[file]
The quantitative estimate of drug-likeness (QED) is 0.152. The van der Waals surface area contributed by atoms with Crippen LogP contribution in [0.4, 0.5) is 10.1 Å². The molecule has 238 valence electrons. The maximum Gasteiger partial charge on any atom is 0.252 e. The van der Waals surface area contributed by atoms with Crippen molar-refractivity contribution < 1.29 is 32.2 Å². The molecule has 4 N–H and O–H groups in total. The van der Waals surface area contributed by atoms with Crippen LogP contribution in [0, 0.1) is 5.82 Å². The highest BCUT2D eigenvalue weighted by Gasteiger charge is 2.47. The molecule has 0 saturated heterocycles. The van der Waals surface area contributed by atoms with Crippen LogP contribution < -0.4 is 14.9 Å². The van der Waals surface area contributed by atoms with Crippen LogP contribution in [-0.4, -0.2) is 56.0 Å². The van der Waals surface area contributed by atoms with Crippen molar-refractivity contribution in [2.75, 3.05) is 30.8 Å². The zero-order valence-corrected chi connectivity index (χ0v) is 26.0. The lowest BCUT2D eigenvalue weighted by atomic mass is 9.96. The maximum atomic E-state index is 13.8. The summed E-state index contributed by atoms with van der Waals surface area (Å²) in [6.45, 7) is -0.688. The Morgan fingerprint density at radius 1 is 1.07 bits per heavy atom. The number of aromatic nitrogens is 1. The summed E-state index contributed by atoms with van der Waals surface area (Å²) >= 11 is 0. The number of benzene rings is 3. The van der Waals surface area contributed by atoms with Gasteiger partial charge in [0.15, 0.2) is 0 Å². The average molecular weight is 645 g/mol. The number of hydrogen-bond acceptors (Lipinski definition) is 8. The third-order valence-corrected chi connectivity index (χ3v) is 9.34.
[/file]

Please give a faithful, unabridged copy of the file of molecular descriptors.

The quantitative estimate of drug-likeness (QED) is 0.152. The van der Waals surface area contributed by atoms with Crippen LogP contribution in [0.4, 0.5) is 10.1 Å². The molecule has 238 valence electrons. The maximum Gasteiger partial charge on any atom is 0.252 e. The van der Waals surface area contributed by atoms with Crippen molar-refractivity contribution < 1.29 is 32.2 Å². The molecule has 4 N–H and O–H groups in total. The van der Waals surface area contributed by atoms with Crippen LogP contribution in [0, 0.1) is 5.82 Å². The highest BCUT2D eigenvalue weighted by Gasteiger charge is 2.47. The molecule has 0 saturated heterocycles. The van der Waals surface area contributed by atoms with Crippen LogP contribution < -0.4 is 14.9 Å². The van der Waals surface area contributed by atoms with Crippen LogP contribution in [-0.4, -0.2) is 56.0 Å². The van der Waals surface area contributed by atoms with Crippen molar-refractivity contribution in [2.75, 3.05) is 30.8 Å². The zero-order valence-corrected chi connectivity index (χ0v) is 26.0. The lowest BCUT2D eigenvalue weighted by atomic mass is 9.96. The maximum atomic E-state index is 13.8. The summed E-state index contributed by atoms with van der Waals surface area (Å²) in [6.45, 7) is -0.688. The Morgan fingerprint density at radius 1 is 1.07 bits per heavy atom. The number of aromatic nitrogens is 1. The summed E-state index contributed by atoms with van der Waals surface area (Å²) >= 11 is 0. The number of benzene rings is 3. The van der Waals surface area contributed by atoms with Gasteiger partial charge in [0.15, 0.2) is 0 Å². The average molecular weight is 645 g/mol. The number of hydrogen-bond acceptors (Lipinski definition) is 8. The third-order valence-corrected chi connectivity index (χ3v) is 9.34.